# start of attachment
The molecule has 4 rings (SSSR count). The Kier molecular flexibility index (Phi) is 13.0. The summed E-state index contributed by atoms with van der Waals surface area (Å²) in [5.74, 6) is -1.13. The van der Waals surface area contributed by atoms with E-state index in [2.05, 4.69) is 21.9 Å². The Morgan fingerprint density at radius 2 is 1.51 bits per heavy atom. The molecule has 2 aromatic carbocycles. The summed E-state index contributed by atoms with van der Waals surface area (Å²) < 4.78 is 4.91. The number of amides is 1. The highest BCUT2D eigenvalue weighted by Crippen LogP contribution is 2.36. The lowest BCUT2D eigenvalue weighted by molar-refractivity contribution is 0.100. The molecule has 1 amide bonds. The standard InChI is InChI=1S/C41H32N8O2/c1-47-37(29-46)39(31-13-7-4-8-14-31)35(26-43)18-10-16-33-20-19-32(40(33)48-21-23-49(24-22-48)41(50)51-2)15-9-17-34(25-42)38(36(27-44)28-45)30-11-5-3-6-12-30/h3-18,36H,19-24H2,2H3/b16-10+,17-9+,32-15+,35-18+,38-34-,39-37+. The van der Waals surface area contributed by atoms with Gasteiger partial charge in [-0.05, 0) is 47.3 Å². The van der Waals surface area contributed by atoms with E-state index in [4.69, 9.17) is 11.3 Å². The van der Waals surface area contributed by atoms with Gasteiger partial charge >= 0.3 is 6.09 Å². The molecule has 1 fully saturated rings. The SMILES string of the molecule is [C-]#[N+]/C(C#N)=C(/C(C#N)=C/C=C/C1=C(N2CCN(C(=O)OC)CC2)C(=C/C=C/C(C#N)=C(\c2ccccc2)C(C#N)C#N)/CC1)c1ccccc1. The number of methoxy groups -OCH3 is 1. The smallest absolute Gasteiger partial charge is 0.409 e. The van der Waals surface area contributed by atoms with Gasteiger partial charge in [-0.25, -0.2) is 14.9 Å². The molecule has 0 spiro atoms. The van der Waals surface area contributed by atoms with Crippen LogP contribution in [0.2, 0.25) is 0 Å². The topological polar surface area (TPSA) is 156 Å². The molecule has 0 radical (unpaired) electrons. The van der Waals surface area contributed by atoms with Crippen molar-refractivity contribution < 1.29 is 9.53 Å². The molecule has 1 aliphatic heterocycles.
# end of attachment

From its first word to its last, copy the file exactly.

The molecule has 4 rings (SSSR count). The Kier molecular flexibility index (Phi) is 13.0. The summed E-state index contributed by atoms with van der Waals surface area (Å²) in [5.74, 6) is -1.13. The van der Waals surface area contributed by atoms with E-state index in [2.05, 4.69) is 21.9 Å². The Morgan fingerprint density at radius 2 is 1.51 bits per heavy atom. The molecule has 2 aromatic carbocycles. The summed E-state index contributed by atoms with van der Waals surface area (Å²) < 4.78 is 4.91. The number of amides is 1. The highest BCUT2D eigenvalue weighted by Crippen LogP contribution is 2.36. The lowest BCUT2D eigenvalue weighted by molar-refractivity contribution is 0.100. The molecule has 1 amide bonds. The standard InChI is InChI=1S/C41H32N8O2/c1-47-37(29-46)39(31-13-7-4-8-14-31)35(26-43)18-10-16-33-20-19-32(40(33)48-21-23-49(24-22-48)41(50)51-2)15-9-17-34(25-42)38(36(27-44)28-45)30-11-5-3-6-12-30/h3-18,36H,19-24H2,2H3/b16-10+,17-9+,32-15+,35-18+,38-34-,39-37+. The van der Waals surface area contributed by atoms with Gasteiger partial charge in [-0.05, 0) is 47.3 Å². The van der Waals surface area contributed by atoms with E-state index in [4.69, 9.17) is 11.3 Å². The van der Waals surface area contributed by atoms with Gasteiger partial charge >= 0.3 is 6.09 Å². The molecule has 1 fully saturated rings. The SMILES string of the molecule is [C-]#[N+]/C(C#N)=C(/C(C#N)=C/C=C/C1=C(N2CCN(C(=O)OC)CC2)C(=C/C=C/C(C#N)=C(\c2ccccc2)C(C#N)C#N)/CC1)c1ccccc1. The number of methoxy groups -OCH3 is 1. The smallest absolute Gasteiger partial charge is 0.409 e. The van der Waals surface area contributed by atoms with Gasteiger partial charge in [-0.25, -0.2) is 14.9 Å². The molecule has 0 spiro atoms. The van der Waals surface area contributed by atoms with Crippen LogP contribution in [0.2, 0.25) is 0 Å². The topological polar surface area (TPSA) is 156 Å². The molecule has 0 radical (unpaired) electrons. The van der Waals surface area contributed by atoms with Crippen molar-refractivity contribution < 1.29 is 9.53 Å². The molecule has 1 aliphatic heterocycles.